http://blog.aspb.org/…/04/plants-in-the-news-september-4-2…/

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How many trees are there in the world? - YouTube

It’s a simple question: how many trees are there on Earth? The answer required 421,529 measurements from fifty countries on six continents. Now this new data...
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Can open data prevent a global food shortage?

Can open data prevent a global food shortage? | Plant Biology Teaching Resources (Higher Education) | Scoop.it
With the world’s population set to grow to nearly 10 billion by 2050, pioneering farmers look to open data for eco-friendly solutions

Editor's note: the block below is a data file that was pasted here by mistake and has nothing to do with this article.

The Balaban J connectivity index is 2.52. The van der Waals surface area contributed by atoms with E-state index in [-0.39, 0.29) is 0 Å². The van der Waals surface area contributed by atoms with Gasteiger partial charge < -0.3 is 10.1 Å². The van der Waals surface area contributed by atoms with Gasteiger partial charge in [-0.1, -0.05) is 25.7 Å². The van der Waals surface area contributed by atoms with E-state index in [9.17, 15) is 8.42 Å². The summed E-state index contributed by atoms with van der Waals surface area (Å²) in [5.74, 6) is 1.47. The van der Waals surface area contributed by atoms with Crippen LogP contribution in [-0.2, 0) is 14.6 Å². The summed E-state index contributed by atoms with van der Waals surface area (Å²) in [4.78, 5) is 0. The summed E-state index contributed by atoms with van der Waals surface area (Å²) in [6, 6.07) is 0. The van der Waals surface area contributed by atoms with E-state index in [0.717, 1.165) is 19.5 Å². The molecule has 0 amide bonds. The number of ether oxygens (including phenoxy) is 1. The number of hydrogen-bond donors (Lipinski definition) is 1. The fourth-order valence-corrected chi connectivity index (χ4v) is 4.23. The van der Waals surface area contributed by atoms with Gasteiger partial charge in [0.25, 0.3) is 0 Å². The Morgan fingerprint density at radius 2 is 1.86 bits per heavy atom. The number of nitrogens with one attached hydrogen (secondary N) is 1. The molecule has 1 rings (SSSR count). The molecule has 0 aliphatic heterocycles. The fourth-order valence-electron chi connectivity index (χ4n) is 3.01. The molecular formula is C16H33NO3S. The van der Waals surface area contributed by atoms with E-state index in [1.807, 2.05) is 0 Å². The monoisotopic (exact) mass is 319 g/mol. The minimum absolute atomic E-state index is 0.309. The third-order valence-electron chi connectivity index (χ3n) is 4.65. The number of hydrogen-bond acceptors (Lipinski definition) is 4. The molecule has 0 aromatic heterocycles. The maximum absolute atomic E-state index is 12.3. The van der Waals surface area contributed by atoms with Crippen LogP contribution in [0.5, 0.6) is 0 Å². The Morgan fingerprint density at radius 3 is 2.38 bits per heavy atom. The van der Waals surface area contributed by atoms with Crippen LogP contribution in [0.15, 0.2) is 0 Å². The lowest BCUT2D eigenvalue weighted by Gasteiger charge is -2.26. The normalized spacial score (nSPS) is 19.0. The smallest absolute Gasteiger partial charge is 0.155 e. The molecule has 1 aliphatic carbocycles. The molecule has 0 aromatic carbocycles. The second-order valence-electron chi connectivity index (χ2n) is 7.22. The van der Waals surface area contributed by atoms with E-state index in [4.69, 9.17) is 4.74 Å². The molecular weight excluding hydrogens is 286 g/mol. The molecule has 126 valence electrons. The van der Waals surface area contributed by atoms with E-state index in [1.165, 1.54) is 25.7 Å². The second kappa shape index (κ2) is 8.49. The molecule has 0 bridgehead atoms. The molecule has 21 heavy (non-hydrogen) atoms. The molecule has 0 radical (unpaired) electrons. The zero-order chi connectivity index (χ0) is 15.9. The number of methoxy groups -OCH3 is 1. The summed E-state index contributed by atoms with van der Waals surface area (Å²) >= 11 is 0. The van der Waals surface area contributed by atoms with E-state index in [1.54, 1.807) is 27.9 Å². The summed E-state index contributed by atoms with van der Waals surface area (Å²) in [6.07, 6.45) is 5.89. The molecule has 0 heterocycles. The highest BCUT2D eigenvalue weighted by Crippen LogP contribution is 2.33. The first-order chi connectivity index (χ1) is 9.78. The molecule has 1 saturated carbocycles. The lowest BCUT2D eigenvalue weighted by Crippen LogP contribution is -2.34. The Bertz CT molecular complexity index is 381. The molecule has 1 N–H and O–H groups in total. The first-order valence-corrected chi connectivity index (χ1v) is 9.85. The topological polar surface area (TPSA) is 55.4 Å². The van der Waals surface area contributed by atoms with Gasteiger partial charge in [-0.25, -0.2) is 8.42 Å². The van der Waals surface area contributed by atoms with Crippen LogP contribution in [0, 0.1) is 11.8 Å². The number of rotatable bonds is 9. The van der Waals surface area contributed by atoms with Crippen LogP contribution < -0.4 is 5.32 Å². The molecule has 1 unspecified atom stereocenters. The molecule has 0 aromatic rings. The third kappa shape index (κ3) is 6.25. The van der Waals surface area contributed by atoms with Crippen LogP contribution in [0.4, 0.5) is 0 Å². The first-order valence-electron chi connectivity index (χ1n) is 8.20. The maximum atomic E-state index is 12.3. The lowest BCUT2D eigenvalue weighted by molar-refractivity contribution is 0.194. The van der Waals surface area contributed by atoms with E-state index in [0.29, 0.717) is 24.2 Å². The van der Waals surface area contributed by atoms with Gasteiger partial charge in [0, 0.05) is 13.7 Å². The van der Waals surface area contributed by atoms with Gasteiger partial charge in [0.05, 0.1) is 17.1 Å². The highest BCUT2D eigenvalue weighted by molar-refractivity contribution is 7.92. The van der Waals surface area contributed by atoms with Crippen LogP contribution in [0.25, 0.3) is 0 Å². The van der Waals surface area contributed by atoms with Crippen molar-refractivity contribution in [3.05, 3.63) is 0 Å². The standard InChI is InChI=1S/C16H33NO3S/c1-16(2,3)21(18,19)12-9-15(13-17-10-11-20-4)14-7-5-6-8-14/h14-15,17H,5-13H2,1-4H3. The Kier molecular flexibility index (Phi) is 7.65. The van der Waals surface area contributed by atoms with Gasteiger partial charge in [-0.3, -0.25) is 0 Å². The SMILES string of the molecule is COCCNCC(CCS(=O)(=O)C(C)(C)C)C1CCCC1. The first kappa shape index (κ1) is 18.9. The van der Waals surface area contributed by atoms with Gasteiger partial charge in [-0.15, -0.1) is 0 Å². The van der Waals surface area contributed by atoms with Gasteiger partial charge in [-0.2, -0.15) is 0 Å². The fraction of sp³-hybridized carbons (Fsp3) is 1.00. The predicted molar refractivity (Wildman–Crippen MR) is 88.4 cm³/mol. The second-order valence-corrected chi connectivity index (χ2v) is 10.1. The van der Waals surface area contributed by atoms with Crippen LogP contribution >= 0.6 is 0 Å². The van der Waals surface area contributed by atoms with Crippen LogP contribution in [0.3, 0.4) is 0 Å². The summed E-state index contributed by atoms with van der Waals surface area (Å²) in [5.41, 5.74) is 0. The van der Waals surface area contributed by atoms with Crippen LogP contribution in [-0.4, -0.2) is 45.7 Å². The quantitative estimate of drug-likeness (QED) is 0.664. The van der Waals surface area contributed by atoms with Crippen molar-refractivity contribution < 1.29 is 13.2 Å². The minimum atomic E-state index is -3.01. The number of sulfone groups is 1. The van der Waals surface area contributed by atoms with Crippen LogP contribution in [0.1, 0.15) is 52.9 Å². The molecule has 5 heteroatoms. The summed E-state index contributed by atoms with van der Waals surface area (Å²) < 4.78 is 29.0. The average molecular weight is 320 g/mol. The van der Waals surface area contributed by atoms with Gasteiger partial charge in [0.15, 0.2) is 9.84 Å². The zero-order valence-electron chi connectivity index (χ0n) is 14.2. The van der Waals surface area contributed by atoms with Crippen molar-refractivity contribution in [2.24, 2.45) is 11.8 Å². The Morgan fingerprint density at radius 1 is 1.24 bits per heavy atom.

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CRISPR here, CRISPR there, CRISPR CRISPR everywhere | Plant Science Today

CRISPR here, CRISPR there, CRISPR CRISPR everywhere | Plant Science Today | Plant Biology Teaching Resources (Higher Education) | Scoop.it

Scientists have long dreamed of the ability to make targeted genomic changes: precise and specific alterations in an organism’s DNA to affect its phenotype. Recently, this dream has become a reality through the discovery and engineering of nucleases that can be targeted to precise genomic locations. (read more.... http://blog.aspb.org/2015/09/02/crispr-here-crispr-there-crispr-crispr-everywhere/)

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Artificial leaf harnesses sunlight for efficient fuel production

Artificial leaf harnesses sunlight for efficient fuel production | Plant Biology Teaching Resources (Higher Education) | Scoop.it
Artificial leaf harnesses sunlight for efficient fuel production